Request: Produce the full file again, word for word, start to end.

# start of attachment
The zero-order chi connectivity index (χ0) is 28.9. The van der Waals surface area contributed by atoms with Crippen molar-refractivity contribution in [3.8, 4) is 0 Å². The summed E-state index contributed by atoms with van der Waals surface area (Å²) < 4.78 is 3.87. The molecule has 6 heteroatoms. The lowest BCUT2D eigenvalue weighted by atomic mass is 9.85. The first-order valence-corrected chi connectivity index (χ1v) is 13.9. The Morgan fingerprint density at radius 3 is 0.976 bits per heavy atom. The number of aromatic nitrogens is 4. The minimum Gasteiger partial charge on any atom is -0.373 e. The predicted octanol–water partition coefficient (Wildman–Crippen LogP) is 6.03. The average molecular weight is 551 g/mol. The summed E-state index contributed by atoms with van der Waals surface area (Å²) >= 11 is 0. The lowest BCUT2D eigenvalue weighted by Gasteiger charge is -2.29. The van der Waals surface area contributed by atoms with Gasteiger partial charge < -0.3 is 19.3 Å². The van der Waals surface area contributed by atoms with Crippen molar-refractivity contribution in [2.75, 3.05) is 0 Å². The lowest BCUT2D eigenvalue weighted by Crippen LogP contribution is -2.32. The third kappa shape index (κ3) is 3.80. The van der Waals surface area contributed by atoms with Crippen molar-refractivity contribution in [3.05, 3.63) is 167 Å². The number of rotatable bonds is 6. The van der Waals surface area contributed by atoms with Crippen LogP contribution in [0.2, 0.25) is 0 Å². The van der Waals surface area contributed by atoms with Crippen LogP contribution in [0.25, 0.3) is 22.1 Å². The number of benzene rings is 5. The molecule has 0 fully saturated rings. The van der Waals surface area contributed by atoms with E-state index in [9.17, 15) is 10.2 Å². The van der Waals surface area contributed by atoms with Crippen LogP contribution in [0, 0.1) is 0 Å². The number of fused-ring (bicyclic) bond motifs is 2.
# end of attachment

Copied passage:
The zero-order chi connectivity index (χ0) is 28.9. The van der Waals surface area contributed by atoms with Crippen molar-refractivity contribution in [3.8, 4) is 0 Å². The summed E-state index contributed by atoms with van der Waals surface area (Å²) < 4.78 is 3.87. The molecule has 6 heteroatoms. The lowest BCUT2D eigenvalue weighted by atomic mass is 9.85. The first-order valence-corrected chi connectivity index (χ1v) is 13.9. The Morgan fingerprint density at radius 3 is 0.976 bits per heavy atom. The number of aromatic nitrogens is 4. The minimum Gasteiger partial charge on any atom is -0.373 e. The predicted octanol–water partition coefficient (Wildman–Crippen LogP) is 6.03. The average molecular weight is 551 g/mol. The summed E-state index contributed by atoms with van der Waals surface area (Å²) >= 11 is 0. The lowest BCUT2D eigenvalue weighted by Gasteiger charge is -2.29. The van der Waals surface area contributed by atoms with Gasteiger partial charge < -0.3 is 19.3 Å². The van der Waals surface area contributed by atoms with Crippen molar-refractivity contribution in [2.75, 3.05) is 0 Å². The lowest BCUT2D eigenvalue weighted by Crippen LogP contribution is -2.32. The third kappa shape index (κ3) is 3.80. The van der Waals surface area contributed by atoms with Crippen molar-refractivity contribution in [3.05, 3.63) is 167 Å². The number of rotatable bonds is 6. The van der Waals surface area contributed by atoms with Crippen LogP contribution in [0.2, 0.25) is 0 Å². The van der Waals surface area contributed by atoms with Crippen LogP contribution in [0.25, 0.3) is 22.1 Å². The number of benzene rings is 5. The molecule has 0 fully saturated rings. The van der Waals surface area contributed by atoms with E-state index in [9.17, 15) is 10.2 Å². The van der Waals surface area contributed by atoms with Crippen LogP contribution in [0, 0.1) is 0 Å². The number of fused-ring (bicyclic) bond motifs is 2.